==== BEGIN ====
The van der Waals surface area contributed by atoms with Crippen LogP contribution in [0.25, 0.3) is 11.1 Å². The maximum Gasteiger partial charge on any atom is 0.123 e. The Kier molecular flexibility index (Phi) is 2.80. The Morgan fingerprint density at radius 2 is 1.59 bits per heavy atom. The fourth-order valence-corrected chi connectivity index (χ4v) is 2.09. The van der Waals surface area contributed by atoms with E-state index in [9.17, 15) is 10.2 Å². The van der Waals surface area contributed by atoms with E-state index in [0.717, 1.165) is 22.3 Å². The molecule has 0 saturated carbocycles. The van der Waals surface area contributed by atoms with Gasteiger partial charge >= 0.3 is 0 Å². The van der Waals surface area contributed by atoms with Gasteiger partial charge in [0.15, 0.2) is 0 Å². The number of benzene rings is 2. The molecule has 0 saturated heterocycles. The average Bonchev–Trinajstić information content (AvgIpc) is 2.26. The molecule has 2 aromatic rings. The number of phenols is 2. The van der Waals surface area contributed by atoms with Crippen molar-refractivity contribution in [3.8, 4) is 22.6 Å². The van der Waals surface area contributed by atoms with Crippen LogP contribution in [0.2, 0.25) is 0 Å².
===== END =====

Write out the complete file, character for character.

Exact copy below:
The van der Waals surface area contributed by atoms with Crippen LogP contribution in [0.25, 0.3) is 11.1 Å². The maximum Gasteiger partial charge on any atom is 0.123 e. The Kier molecular flexibility index (Phi) is 2.80. The Morgan fingerprint density at radius 2 is 1.59 bits per heavy atom. The fourth-order valence-corrected chi connectivity index (χ4v) is 2.09. The van der Waals surface area contributed by atoms with E-state index in [9.17, 15) is 10.2 Å². The van der Waals surface area contributed by atoms with E-state index in [0.717, 1.165) is 22.3 Å². The molecule has 0 saturated carbocycles. The van der Waals surface area contributed by atoms with Gasteiger partial charge >= 0.3 is 0 Å². The van der Waals surface area contributed by atoms with Gasteiger partial charge in [0.15, 0.2) is 0 Å². The number of benzene rings is 2. The molecule has 0 saturated heterocycles. The average Bonchev–Trinajstić information content (AvgIpc) is 2.26. The molecule has 2 aromatic rings. The number of phenols is 2. The van der Waals surface area contributed by atoms with Crippen molar-refractivity contribution in [3.8, 4) is 22.6 Å². The van der Waals surface area contributed by atoms with Crippen LogP contribution in [0.2, 0.25) is 0 Å².